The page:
100%

Scanned image of the page. Keyboard directions: use + to zoom in, - to zoom out, arrow keys to pan inside the viewer.

Page Options

Download this Issue

Share

Something wrong?

Something wrong with this page? Report problem.

Rights / Permissions

This collection, digitized in collaboration with the Michigan Daily and the Board for Student Publications, contains materials that are protected by copyright law. Access to these materials is provided for non-profit educational and research purposes. If you use an item from this collection, it is your responsibility to consider the work's copyright status and obtain any required permission.

April 12, 1995 - Image 10

Resource type:
Text
Publication:
The Michigan Daily, 1995-04-12

Disclaimer: Computer generated plain text may have errors. Read more about this.

10 - The Michigan Daily - Wednesday, April 12, 1995

a 9o:s?

Smoking may cause
miscarriages, study finds

m The Washington Post
k s Smoking may cause as many as 7.5 percent of
all miscarriages - most of them occurring before
:hrf the woman knows that she is pregnant, researchers
y \ said yesterday.
Between 19,000 and 141,000 miscarriages in
America can be linked to smoking annually, and as
(Leapin' many as 26,000 newborn babies are admitted to
4. ard intensive-care units each year because of low
EinELUU ~ birthweight caused by smoking, the researchers
l A~t: ':estimated. In addition, as many as 2,200 cases of
'~When Ann Arbor Sudden Infant Death Syndrome may be caused by
resient cottmaternal tobacco use, the researchers said. The
~ Mc~llar gotinto evidence of smoking's heavy toll "is a poignant
.'.""~.,...".........
an accident, he reminder that use of tobacco products affects many
received insurance innocent individuals who have not chosen to as-
mnY t ixhssume the risks involved," wrote researchers Jo-
bumper.JYThis se ph R. DiFranza and Robert A. Lew in the April
trange ecaiiseufemaaie
.., . ,.i~~l ,., " . ten,;ance .technique The article provides a "imeta-analysis" of about
. <..: . .+4" soon":lead: to a whole: 100 studies related to smoking and prenatal and
'::"s:,<;;:. ' :.''',- ': -0 ,new look:::for::his: car.t>neonatal health. In a meta-analysis, researchers
\~": ┬░Er~;' ::2.::r t ? rYCi:::::y::l.,., ,;..: :: :.t3 review all available studies on a particular topic
Photo bynd ty to draw overall conclusions.
"''~JOE WESTRATE/Daily Tobacco use during pregnancy has long been

associated with miscarriage, low birthweight and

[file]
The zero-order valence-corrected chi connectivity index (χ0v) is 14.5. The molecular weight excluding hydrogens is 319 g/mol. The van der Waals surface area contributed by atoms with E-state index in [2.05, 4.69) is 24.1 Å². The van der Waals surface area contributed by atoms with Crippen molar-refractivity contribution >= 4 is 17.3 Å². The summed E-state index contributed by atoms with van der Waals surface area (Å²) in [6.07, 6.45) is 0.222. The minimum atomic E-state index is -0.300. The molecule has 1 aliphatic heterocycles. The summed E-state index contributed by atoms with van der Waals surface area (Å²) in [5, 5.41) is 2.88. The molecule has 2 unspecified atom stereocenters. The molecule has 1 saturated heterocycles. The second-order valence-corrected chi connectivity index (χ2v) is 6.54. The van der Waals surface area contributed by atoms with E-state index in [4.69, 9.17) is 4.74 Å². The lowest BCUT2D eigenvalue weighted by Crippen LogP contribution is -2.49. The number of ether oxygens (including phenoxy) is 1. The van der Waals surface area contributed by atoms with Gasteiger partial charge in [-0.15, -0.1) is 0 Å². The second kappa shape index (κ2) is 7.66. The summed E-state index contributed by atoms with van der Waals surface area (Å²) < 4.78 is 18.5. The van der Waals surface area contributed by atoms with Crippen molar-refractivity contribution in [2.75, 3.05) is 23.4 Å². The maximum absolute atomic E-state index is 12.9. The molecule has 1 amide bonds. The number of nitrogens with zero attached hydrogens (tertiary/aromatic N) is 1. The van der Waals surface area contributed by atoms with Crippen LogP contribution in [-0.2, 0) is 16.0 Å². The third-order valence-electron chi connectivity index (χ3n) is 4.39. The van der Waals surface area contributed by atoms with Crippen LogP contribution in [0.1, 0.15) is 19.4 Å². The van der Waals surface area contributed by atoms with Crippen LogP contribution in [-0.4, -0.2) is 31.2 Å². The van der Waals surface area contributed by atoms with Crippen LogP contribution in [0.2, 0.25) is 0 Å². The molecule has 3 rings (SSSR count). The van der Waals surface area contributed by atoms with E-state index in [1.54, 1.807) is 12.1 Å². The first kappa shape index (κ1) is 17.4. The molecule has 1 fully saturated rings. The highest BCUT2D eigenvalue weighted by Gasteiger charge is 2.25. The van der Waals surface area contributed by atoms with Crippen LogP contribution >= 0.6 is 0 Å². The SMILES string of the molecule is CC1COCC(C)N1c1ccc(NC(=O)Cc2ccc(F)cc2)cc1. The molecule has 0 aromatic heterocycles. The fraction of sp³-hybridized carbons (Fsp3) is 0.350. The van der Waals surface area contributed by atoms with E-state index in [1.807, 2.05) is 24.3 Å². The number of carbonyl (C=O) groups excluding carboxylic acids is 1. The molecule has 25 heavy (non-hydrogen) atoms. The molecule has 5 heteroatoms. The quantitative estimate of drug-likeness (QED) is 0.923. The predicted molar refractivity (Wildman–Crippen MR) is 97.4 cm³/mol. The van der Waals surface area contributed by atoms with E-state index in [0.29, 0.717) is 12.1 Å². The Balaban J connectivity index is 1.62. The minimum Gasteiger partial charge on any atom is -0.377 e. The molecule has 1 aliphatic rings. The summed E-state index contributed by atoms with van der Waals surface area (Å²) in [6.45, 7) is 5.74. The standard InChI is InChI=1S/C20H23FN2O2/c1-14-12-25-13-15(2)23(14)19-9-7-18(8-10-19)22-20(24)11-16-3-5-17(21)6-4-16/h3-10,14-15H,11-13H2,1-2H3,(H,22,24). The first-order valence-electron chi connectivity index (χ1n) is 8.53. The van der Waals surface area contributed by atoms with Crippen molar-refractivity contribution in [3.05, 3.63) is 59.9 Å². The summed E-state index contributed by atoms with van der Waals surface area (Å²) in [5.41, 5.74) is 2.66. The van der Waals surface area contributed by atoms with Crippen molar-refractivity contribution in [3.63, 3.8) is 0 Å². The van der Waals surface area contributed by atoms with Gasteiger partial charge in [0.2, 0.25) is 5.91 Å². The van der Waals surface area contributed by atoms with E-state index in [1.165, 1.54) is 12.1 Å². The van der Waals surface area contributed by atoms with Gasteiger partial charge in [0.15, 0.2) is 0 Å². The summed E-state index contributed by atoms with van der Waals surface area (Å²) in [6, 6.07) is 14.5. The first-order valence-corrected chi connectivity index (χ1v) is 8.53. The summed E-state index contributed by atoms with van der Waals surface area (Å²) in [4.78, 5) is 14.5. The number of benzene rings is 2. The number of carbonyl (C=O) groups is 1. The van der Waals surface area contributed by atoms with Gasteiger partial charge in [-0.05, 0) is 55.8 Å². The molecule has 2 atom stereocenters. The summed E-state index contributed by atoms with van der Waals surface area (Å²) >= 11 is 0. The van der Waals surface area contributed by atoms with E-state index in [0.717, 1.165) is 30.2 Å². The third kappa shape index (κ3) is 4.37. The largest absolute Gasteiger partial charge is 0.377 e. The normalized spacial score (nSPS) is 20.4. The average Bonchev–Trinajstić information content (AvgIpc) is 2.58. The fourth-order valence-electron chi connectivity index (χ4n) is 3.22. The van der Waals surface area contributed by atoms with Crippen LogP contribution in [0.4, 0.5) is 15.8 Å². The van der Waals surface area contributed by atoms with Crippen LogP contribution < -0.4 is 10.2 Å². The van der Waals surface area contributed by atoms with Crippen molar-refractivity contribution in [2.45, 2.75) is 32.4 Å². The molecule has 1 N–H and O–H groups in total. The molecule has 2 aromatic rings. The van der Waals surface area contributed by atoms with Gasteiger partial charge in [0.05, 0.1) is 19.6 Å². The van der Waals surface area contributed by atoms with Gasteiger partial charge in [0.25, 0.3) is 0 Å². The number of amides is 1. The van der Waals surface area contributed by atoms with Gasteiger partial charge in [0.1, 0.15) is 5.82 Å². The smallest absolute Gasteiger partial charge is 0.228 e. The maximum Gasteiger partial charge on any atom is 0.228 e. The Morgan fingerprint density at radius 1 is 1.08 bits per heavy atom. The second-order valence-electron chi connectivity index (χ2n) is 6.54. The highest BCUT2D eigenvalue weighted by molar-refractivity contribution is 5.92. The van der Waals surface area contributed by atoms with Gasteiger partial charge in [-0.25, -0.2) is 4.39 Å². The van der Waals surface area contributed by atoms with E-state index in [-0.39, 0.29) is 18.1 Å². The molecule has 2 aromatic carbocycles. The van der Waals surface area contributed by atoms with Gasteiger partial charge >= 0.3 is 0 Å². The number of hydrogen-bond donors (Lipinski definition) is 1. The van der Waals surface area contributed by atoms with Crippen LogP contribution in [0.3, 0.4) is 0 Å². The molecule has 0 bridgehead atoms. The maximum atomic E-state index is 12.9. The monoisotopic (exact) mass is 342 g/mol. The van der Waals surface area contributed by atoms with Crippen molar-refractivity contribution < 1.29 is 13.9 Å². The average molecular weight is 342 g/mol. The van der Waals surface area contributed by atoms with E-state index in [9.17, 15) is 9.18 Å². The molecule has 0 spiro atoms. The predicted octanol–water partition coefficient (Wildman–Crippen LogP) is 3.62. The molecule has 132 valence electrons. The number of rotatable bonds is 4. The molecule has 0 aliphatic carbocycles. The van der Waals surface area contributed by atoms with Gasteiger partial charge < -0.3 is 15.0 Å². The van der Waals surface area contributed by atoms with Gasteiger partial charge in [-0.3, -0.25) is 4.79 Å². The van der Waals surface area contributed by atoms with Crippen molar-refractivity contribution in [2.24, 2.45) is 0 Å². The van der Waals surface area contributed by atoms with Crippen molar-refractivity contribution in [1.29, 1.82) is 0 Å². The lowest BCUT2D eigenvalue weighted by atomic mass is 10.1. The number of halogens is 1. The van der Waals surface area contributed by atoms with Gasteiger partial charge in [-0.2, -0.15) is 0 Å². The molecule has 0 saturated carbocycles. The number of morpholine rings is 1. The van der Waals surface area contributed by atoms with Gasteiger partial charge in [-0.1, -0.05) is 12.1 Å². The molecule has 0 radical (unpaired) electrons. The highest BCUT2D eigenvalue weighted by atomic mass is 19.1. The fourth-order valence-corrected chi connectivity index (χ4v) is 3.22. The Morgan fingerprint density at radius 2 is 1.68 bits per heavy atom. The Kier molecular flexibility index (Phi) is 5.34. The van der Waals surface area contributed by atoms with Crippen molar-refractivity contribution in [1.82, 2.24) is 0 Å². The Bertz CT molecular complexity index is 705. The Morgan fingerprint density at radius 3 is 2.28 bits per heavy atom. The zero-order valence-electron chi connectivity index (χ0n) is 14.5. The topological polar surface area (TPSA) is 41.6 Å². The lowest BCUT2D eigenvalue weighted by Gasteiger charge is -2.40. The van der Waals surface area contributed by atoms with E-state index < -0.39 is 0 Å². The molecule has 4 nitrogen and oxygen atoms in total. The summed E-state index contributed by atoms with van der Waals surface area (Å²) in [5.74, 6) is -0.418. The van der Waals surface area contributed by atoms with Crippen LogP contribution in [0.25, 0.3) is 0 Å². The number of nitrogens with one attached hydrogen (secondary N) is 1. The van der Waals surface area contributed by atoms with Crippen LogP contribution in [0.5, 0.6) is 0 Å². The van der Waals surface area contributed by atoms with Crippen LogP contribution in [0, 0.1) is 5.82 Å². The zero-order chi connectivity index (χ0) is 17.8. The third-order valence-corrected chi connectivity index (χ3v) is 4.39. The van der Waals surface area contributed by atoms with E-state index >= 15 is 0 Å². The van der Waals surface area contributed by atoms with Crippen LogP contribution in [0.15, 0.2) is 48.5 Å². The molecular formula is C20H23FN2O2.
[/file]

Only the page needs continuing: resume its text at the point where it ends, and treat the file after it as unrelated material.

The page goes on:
other complications in newborns. In this case, the
researchers went a step further than many metal
analyses by attempting to estimate the number of
miscarriages, infant deaths and life-threaten ing
complications that could be attributed to smoking",
Meta-analysis is sometimes controversial be-
cause it attempts to draw comparisons between
studies of differing designs. But the new report is
"an outstanding article" that is the first to bring
together so many threads of research on the sub-
ject, said Michael Siegel, an epidemiologist with
the Office on Smoking and Health at the Centers.
for Disease Control and Prevention in Atlanta.
"Clearly, women have to take responsibility for
the life that they are carrying," said DiFranza, af
doctor in the Fitchburg Family Practice Residency
Program at the University of Massachusetts.
DiFranza added that since nicotine is highly
addictive, many women find it difficult to quit.
When polled, some 39 percent of smokers who'
become pregnant say they quit during their preg-
nancies, but studies that subjected the women to~
blood tests found that just 14 percent of women'
offered a variety of cessation aids actually quit.

Ito to meet with dismissed juror today; Fung testimony continues'

LOS ANGELES (AP) - The dis-
missed O.J. Simpson juror who pre-
dicted a hung jury and charged that
black panelists were treated differ-
ently by sheriffs deputies was or-
dered to appear in Judge Lance Ito's
private chambers today, a court
spokeswoman said Monday. '
Jeanette Harris was served with a
subpoena on Saturday from Ito, who
began an investigation into alleged
juror misconduct after Harris' explo-
sive live TV interview on April 5, the
day she was dismissed from the jury.
Harris was ordered to appear this
afternoon in the judge's chambers for
aprivate session. Court spokeswoman
Susan Yan declined to elaborate.
Yesterday, Los Angeles Police
Department criminalist Dennis Fung
returned for Day 4 of his testimony,
which was interrupted when three
jurors fell ill with the flu.
When the jury last saw Fung on
Wednesday, he was enduring a line of
cross-examination designed to show

that detectives and criminalists in the